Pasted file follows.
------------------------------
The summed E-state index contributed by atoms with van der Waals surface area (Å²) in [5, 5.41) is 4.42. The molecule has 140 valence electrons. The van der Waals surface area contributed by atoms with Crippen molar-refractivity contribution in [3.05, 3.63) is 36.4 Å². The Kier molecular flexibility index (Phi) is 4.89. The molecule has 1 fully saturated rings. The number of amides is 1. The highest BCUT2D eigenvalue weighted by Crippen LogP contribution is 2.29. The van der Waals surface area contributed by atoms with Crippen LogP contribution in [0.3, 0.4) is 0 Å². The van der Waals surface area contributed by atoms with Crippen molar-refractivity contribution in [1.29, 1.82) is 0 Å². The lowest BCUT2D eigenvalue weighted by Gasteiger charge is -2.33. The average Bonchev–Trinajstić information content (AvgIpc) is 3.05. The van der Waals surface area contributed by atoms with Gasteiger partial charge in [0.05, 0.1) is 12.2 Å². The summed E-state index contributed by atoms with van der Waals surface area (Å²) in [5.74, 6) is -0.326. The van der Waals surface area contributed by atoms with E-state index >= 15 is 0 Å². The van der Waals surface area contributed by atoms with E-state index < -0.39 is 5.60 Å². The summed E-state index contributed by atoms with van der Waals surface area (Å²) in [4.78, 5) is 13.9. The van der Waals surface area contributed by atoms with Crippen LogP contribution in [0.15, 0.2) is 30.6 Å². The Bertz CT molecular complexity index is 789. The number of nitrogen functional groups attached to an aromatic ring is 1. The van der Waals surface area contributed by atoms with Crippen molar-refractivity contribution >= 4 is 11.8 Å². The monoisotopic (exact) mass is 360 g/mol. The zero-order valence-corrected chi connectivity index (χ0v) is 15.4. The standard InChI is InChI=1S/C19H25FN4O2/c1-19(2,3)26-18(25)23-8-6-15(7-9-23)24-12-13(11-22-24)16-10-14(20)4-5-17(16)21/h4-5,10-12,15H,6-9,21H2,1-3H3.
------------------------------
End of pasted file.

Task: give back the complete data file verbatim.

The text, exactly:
The summed E-state index contributed by atoms with van der Waals surface area (Å²) in [5, 5.41) is 4.42. The molecule has 140 valence electrons. The van der Waals surface area contributed by atoms with Crippen molar-refractivity contribution in [3.05, 3.63) is 36.4 Å². The Kier molecular flexibility index (Phi) is 4.89. The molecule has 1 fully saturated rings. The number of amides is 1. The highest BCUT2D eigenvalue weighted by Crippen LogP contribution is 2.29. The van der Waals surface area contributed by atoms with Crippen LogP contribution in [0.3, 0.4) is 0 Å². The van der Waals surface area contributed by atoms with Crippen molar-refractivity contribution in [1.29, 1.82) is 0 Å². The lowest BCUT2D eigenvalue weighted by Gasteiger charge is -2.33. The average Bonchev–Trinajstić information content (AvgIpc) is 3.05. The van der Waals surface area contributed by atoms with Gasteiger partial charge in [0.05, 0.1) is 12.2 Å². The summed E-state index contributed by atoms with van der Waals surface area (Å²) in [5.74, 6) is -0.326. The van der Waals surface area contributed by atoms with E-state index >= 15 is 0 Å². The van der Waals surface area contributed by atoms with E-state index < -0.39 is 5.60 Å². The summed E-state index contributed by atoms with van der Waals surface area (Å²) in [4.78, 5) is 13.9. The van der Waals surface area contributed by atoms with Crippen LogP contribution in [0.15, 0.2) is 30.6 Å². The Bertz CT molecular complexity index is 789. The number of nitrogen functional groups attached to an aromatic ring is 1. The van der Waals surface area contributed by atoms with Crippen molar-refractivity contribution >= 4 is 11.8 Å². The monoisotopic (exact) mass is 360 g/mol. The zero-order valence-corrected chi connectivity index (χ0v) is 15.4. The standard InChI is InChI=1S/C19H25FN4O2/c1-19(2,3)26-18(25)23-8-6-15(7-9-23)24-12-13(11-22-24)16-10-14(20)4-5-17(16)21/h4-5,10-12,15H,6-9,21H2,1-3H3.